Law Firm Growth and Compliance Seminar

SRA highlights publication of Treasury money laundering regulations

SRA highlights publication of Treasury money laundering regulations

We are working on new guidance for law firms, which we aim to publish shortly, following the announcement of new money laundering regulations by the Treasury.

The Money Laundering, Terrorist Financing and Transfer of Funds Regulations 2017 have been published here:

Go to the regulations

We are reviewing the full detail of the requirements. We will then work with other regulators across the UK to provide updated guidance for law firms. Solicitors can also contact our Ethics Guidance helpline if they have queries.

Robust anti-money-laundering arrangements are important and a priority for the sector, law firms and the global economy. We expect law firms to comply with their legal obligations and are urging law firms to familiarise themselves with the new regulations as soon as possible, and take action to comply.

However, we recognise the short lead-in time businesses have been given to implement the new requirements. We will take a proportionate and pragmatic approach as firms take steps to comply with the new requirements.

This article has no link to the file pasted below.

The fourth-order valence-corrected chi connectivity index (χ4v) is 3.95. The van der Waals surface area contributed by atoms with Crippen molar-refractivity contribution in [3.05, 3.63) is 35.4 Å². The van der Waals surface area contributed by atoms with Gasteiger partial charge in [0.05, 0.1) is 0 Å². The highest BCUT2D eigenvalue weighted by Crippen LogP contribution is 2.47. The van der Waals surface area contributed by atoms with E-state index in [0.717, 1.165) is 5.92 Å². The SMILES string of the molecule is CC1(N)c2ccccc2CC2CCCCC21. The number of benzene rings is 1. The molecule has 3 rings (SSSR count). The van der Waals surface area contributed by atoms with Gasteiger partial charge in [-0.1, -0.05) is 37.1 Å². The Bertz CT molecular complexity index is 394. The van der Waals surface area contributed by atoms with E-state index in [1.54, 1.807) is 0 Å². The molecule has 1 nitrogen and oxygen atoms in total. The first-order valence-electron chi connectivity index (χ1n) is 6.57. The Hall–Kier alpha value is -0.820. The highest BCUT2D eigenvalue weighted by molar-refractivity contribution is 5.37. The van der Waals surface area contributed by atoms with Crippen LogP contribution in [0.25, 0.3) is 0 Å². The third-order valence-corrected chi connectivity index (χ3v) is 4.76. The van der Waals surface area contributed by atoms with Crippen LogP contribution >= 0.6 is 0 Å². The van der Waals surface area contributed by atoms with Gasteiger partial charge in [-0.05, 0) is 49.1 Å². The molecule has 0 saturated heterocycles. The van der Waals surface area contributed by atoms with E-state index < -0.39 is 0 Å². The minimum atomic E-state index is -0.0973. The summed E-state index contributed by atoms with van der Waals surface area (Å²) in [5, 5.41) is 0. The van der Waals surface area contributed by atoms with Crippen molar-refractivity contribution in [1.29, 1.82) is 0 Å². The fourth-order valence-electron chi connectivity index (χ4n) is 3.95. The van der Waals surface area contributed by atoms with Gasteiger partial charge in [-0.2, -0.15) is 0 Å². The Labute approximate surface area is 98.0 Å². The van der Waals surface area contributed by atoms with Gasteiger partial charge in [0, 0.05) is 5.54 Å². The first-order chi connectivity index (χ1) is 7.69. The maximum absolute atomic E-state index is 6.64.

Money laundering is a priority risk for us. Further information is available here:

Go to the AML page

Draft SRA Accounts Rules 2018 Published

Draft SRA Accounts Rules 2018 Published

The draft SRA Accounts Rules 2018 were published by the SRA on Wednesday 14 June 2017 and have been reduced to just seven pages containing twelve rules.

As expected, the Solicitors Regulation Authority (SRA) has, as a result of feedback received during their consultation on proposed changes to the SRA Accounts Rules, backed down on their controversial plan to change the definition of client money.

Whilst the majority of the consultation responses received by the SRA were supportive of the aim of simplifying the SRA Accounts Rules, there was widespread criticism of their proposal to amend the definition of client money so as to exclude payments on account of costs and certain disbursements as having to be treated as client money, as it is under the SRA Accounts Rules 2011 which are currently in force.